One Down, Two to Go

November 15th, 2007. Categories / Los Angeles

I’m on the return flight from another memorable work trip to Los Angeles. Primarily to film a commercial, the trip also fulfilled the more important personal goal of getting some sun on my pasty hide before the dreary Portland winter gets into full swing. The two climates couldn’t be more different. If Portland was a dog, it would be a wet, shivering Lab. LA would be an easy-breezy Shih Tzu with breast implants.

Being on production has so far been the relaxing and fun part of the job. Generally you wake up later and have less real work to do. Granted there are always responsibilities left at the mothership that need to be dealt with. But distance makes my heart grow lazier, and beyond the difficulty of communicating design changes over the phone, there are always the more pressing practical concerns of the shoot.

Rather than boring you with a circumlocutory explanation of the varied stimulation of my psychic registers,* I’ll keep the whole account visual and emotionally blank. Unfortunately, due to secrecy I have to keep some of the better shots off the internet until the spot airs.

The leaves are still falling in Portland. This scarlet photo was taken the day before the weather became cold and rainy.

J. standing in front of plants like she normally does on Saturday.

Despite the sign, this neighborhood Orthodox church is incognito.

A lazy day of guitar before the lazy trip.

The mechanical board of names at the LAX Avis.

The contents of a gift basket I found in my room. It’s customary to get a basket from the production company in thanks, as well as having something to snack on during the hotel stay. I was hungry the first night, and though nothing of eating the contents of this basket, even though it was addressed to “Stephanie” and from a different production company. Pictured from left to down, upwards and across, down and up and down again: red wine, butter candied almonds, salted almonds, tea, mints, processed brie-like cheese, salami, green olives with pimento, salmon spread, rosemary crackers, coffee cup, biscotti, coffee, artesian water. Though the salami smelled of dog food, it made a mean cheese and cracker snack. A day later, I received the intended gift basket and added its gourmet offerings to my cache.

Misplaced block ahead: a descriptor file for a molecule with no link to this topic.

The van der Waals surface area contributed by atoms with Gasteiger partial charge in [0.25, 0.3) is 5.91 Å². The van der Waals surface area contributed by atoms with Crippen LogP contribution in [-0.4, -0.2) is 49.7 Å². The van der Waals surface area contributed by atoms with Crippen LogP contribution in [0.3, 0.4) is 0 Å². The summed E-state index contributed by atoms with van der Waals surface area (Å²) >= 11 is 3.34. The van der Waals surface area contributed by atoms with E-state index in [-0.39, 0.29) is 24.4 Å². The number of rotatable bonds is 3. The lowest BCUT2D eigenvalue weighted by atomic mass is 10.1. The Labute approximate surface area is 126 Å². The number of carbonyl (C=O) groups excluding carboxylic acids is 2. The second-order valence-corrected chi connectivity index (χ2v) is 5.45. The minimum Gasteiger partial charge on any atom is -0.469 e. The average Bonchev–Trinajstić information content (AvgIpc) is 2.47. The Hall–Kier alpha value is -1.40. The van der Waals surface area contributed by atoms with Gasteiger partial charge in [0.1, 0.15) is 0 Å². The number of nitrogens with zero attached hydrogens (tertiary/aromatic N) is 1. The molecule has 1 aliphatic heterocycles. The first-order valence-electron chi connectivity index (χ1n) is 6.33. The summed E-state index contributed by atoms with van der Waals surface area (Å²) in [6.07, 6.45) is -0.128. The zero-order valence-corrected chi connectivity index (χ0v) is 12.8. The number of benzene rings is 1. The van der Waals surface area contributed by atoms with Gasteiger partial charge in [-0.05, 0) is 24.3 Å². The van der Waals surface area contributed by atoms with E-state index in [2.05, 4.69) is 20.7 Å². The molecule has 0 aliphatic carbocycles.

The monochromatic morning behind the production company in Santa Monica.

The sunset as seen from my hotel window.

The first morning, there was plenty of time to go for a walk on the beach.

The Pacific.

The production company’s Big Boy.

Waiting around.

Lady painting.

The morning of the shoot, we had to wake up early for the two hour drive to the location in Lancaster.

Joshua Trees in Lancaster look like some kind of futuristic forest.

One of many modest signs in the middle of nowhere.

On location at an old pig farm. If the story is to be believed, the structure in background is the base of old sties.

Manmade and natural toilets.

Shades and reflectors.

One area of our little flash mob in the desert. You’d be surprised how many people it takes to make a commercial.

The few extras waiting around.

The directors.

Light on a crane.

Man and his donkey.

Camel on set.

Craft services.

Best by far was spending a day outside in the sunny and clean smelling desert air. Everyone at the shoot was friendly and mellow, the actors didn’t flub their lines. Filming was without a hitch. Now I have to sit back, relax and hope that the spot will be good.

*The combination of travel and work puts me into a heightened state of self-analysis. Nothing like new sights and experiences put to put the past into perspective and future into question.



hey nik, what kind of camera do you use for all these photos? and is that a straight upload or are you post-processing them in photoshop to make them more pretty? inquiring minds want to know.. :)


hello nameless reader. I just use my trust canon compact elph 6mp. I mostly just sharpen the images and adjust the levels and white balance. All digital photos can stand to use sharpening, especially when being displayed so small. Rarely will I retouch out things or bump up the saturation.

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